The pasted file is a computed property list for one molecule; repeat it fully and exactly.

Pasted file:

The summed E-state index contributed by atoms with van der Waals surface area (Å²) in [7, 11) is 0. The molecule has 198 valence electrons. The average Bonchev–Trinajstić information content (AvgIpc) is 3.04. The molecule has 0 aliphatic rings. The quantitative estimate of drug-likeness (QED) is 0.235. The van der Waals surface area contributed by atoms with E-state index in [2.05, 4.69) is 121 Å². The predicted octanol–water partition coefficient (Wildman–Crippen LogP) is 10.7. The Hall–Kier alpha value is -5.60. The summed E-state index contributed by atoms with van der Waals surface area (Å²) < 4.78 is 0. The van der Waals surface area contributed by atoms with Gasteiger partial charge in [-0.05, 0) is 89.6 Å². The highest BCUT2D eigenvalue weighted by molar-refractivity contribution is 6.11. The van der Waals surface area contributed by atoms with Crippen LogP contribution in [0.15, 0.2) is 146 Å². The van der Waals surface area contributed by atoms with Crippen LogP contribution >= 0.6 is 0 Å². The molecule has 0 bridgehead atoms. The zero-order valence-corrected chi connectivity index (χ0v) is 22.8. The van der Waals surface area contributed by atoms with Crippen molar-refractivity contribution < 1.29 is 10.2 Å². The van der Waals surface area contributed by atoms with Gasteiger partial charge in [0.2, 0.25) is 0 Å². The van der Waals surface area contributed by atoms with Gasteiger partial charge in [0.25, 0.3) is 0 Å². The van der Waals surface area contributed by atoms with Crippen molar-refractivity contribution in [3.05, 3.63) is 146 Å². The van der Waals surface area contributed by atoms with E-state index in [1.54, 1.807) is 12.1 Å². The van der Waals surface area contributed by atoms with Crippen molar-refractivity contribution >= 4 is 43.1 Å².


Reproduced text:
The summed E-state index contributed by atoms with van der Waals surface area (Å²) in [7, 11) is 0. The molecule has 198 valence electrons. The average Bonchev–Trinajstić information content (AvgIpc) is 3.04. The molecule has 0 aliphatic rings. The quantitative estimate of drug-likeness (QED) is 0.235. The van der Waals surface area contributed by atoms with E-state index in [2.05, 4.69) is 121 Å². The predicted octanol–water partition coefficient (Wildman–Crippen LogP) is 10.7. The Hall–Kier alpha value is -5.60. The summed E-state index contributed by atoms with van der Waals surface area (Å²) < 4.78 is 0. The van der Waals surface area contributed by atoms with Gasteiger partial charge in [-0.05, 0) is 89.6 Å². The highest BCUT2D eigenvalue weighted by molar-refractivity contribution is 6.11. The van der Waals surface area contributed by atoms with Crippen LogP contribution in [0.15, 0.2) is 146 Å². The van der Waals surface area contributed by atoms with Crippen LogP contribution >= 0.6 is 0 Å². The molecule has 0 bridgehead atoms. The zero-order valence-corrected chi connectivity index (χ0v) is 22.8. The van der Waals surface area contributed by atoms with Crippen molar-refractivity contribution < 1.29 is 10.2 Å². The van der Waals surface area contributed by atoms with Gasteiger partial charge in [0.2, 0.25) is 0 Å². The van der Waals surface area contributed by atoms with Gasteiger partial charge in [0.25, 0.3) is 0 Å². The van der Waals surface area contributed by atoms with Crippen molar-refractivity contribution in [3.05, 3.63) is 146 Å². The van der Waals surface area contributed by atoms with E-state index in [1.54, 1.807) is 12.1 Å². The van der Waals surface area contributed by atoms with Crippen molar-refractivity contribution >= 4 is 43.1 Å².